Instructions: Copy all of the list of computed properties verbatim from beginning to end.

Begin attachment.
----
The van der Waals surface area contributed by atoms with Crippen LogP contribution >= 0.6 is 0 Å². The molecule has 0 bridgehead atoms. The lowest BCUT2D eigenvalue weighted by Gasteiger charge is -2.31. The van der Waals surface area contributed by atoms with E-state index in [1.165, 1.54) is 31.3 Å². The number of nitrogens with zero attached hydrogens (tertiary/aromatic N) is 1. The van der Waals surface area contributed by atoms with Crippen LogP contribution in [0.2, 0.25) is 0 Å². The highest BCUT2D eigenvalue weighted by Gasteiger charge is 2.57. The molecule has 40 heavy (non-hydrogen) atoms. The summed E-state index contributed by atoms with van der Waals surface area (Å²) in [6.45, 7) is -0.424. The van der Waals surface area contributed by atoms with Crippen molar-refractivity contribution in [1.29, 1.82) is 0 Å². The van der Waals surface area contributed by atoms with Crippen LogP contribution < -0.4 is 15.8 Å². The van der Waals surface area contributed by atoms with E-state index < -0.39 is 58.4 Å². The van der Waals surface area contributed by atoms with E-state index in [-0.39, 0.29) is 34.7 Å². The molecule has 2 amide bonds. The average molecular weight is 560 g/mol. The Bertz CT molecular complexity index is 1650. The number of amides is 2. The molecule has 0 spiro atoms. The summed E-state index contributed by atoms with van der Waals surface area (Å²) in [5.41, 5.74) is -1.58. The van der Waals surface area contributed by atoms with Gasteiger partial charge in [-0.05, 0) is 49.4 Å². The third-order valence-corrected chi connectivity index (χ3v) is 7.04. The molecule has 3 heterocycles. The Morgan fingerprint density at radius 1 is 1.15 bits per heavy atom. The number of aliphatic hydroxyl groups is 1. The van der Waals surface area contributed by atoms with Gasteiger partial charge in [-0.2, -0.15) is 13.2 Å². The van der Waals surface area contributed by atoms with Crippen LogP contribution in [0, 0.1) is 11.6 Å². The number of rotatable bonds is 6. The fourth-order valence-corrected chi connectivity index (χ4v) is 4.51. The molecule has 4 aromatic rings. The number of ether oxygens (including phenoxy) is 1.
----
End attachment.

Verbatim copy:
The van der Waals surface area contributed by atoms with Crippen LogP contribution >= 0.6 is 0 Å². The molecule has 0 bridgehead atoms. The lowest BCUT2D eigenvalue weighted by Gasteiger charge is -2.31. The van der Waals surface area contributed by atoms with E-state index in [1.165, 1.54) is 31.3 Å². The number of nitrogens with zero attached hydrogens (tertiary/aromatic N) is 1. The van der Waals surface area contributed by atoms with Crippen LogP contribution in [0.2, 0.25) is 0 Å². The highest BCUT2D eigenvalue weighted by Gasteiger charge is 2.57. The molecule has 40 heavy (non-hydrogen) atoms. The summed E-state index contributed by atoms with van der Waals surface area (Å²) in [6.45, 7) is -0.424. The van der Waals surface area contributed by atoms with Crippen molar-refractivity contribution in [1.29, 1.82) is 0 Å². The van der Waals surface area contributed by atoms with Crippen LogP contribution < -0.4 is 15.8 Å². The van der Waals surface area contributed by atoms with E-state index < -0.39 is 58.4 Å². The van der Waals surface area contributed by atoms with E-state index in [-0.39, 0.29) is 34.7 Å². The molecule has 2 amide bonds. The average molecular weight is 560 g/mol. The Bertz CT molecular complexity index is 1650. The number of amides is 2. The molecule has 0 spiro atoms. The summed E-state index contributed by atoms with van der Waals surface area (Å²) in [5.41, 5.74) is -1.58. The van der Waals surface area contributed by atoms with Gasteiger partial charge in [-0.05, 0) is 49.4 Å². The third-order valence-corrected chi connectivity index (χ3v) is 7.04. The molecule has 3 heterocycles. The Morgan fingerprint density at radius 1 is 1.15 bits per heavy atom. The number of aliphatic hydroxyl groups is 1. The van der Waals surface area contributed by atoms with Gasteiger partial charge in [-0.2, -0.15) is 13.2 Å². The van der Waals surface area contributed by atoms with Crippen LogP contribution in [0, 0.1) is 11.6 Å². The number of rotatable bonds is 6. The fourth-order valence-corrected chi connectivity index (χ4v) is 4.51. The molecule has 4 aromatic rings. The number of ether oxygens (including phenoxy) is 1.